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NYT Review 1998 Our Mutual Friend

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PostPosted: Tue Aug 29, 2006 4:19 pm    Post subject: NYT Review 1998 Our Mutual Friend Reply with quote

Vintage Dickens, Dark and Sunny

Published: January 1, 1999

In June 1865, Charles Dickens was traveling to London when his train derailed, leaving his car dangling off a bridge 10 feet above a riverbed. Dickens helped rescue the two women with whom he had been vacationing and whose connection to him he did not want revealed: his lover, the young actress Ellen Ternan, and her accommodating mother. After hours of helping attend to the wreck's victims, some seriously hurt and others dead, he climbed back into his compartment to rescue the manuscript he carried with him, a chapter of his novel in progress, ''Our Mutual Friend.'' As he wrote in a postscript to the book, his characters ''were much soiled, but otherwise unhurt'' by the experience.
For Dickens, the aftershocks were more lingering. Several years later, he still experienced ''sudden vague rushes of terror,'' as he put it. Add to that the deaths of friends and his sometimes precarious health in middle age, and you have a picture of the distressed state of mind in which he wrote that novel, among his darkest, least sentimental and most difficult to bring to the screen.

Around 800 pages long, it includes dozens of characters and two major entangled plots concerning unsuitable romances, savage social hypocrisy and the effect of money on human nature. Yet this unlikely candidate has become a vividly populated, visually beautiful, altogether engaging series on Masterpiece Theater. (The three-part series on PBS begins on Sunday and continues on Monday and Tuesday.) In six leisurely hours, the series pares the novel down significantly yet intelligently, and creates an upstairs-downstairs world so thoroughly realized that viewers may be reluctant to let it go.

''Our Mutual Friend'' was the last novel Dickens completed (he left ''The Mystery of Edwin Drood'' half-finished when he died in 1870, at 5Cool, and the series captures its mature vision. In this shadowy story, the redemption of misguided characters must literally break through a cloud of dust. Dust and the river are the novel's overwhelming images, and episode one begins with a stunning vision of the Thames, a fantasy of moonlight shimmering on midnight blue that evokes Turner and Whistler. In this romantic setting, a man named Gaffer Hexam (David Schofield) trolls for drowned bodies whose pockets he can pick. The scene instantly sets up the discordance of Dickens's world, in which the visible trappings never provide reliable clues to behavior.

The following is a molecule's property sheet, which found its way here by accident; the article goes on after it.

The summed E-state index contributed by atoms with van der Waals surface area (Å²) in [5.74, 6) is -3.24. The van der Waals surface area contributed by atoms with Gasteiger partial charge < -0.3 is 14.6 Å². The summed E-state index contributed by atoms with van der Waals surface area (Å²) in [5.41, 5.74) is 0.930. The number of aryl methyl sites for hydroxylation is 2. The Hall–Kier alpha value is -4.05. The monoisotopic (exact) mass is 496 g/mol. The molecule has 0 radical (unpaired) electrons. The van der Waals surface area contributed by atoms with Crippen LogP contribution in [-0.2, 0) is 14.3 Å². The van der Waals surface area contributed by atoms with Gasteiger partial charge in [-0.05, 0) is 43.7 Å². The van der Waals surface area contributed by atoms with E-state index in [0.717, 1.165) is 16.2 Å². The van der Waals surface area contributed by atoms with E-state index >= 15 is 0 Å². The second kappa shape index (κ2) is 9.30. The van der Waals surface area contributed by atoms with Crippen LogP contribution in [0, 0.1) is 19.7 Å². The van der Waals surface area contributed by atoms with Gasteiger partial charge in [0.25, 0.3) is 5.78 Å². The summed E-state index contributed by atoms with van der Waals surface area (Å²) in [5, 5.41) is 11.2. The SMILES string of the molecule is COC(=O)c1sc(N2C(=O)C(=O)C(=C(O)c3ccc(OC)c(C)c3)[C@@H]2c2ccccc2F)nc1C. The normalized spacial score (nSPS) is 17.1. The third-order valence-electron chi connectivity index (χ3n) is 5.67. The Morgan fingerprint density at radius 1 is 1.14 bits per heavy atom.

With Hexam is his daughter, Lizzie (Keeley Hawes), a young woman repulsed by his actions yet kind to him as only a Dickens heroine can be. She is naturally good-hearted and clear-sighted, yet in this unflinching story, even she is not a piece of spun sugar. Ms. Hawes (seen recently as the well-bred Victorian heroine in ''The Cater Street Hangman'') conveys all of Lizzie's confusion as she makes moral and social choices about her future.

Though it takes a while for the plot to unfold, in true Dickens fashion each scene is intriguing in itself. From the river, the setting moves to a party given by the social climbing Veneerings, and the palette bursts into bright colors. Throughout, Lizzie and the lower classes are shot in dingy brown; the middle and upper classes wear colorful costumes, in crystalline sunshine or by golden candlelight.

Mortimer Lightwood, a lawyer, is entertaining the Veneering party with the tale of an old gent named Harmon, who ''made his money in dust.'' The garbage mounds, or ''dust heaps,'' of Dickens's day were in fact lucrative recycling businesses. From mountains of trash, material was retrieved to make soap and bricks; among the refuse, jewels and other valuables could be scavenged. On screen, the Harmon dust heaps resemble a mining town, with shacks in the shadows of black mounds and workers in rags sifting through dirt.

In the most compelling part of the story, Mortimer's friend Eugene Wrayburn falls in love with Lizzie. Paul McGann (''Withnail & I'') brings immense appeal to Eugene, a handsome man possessed of languorous charm, a drooping mustache and the credo ''so easily bored.'' He is indolent and self-dramatizing yet has inner resources we somehow believe in.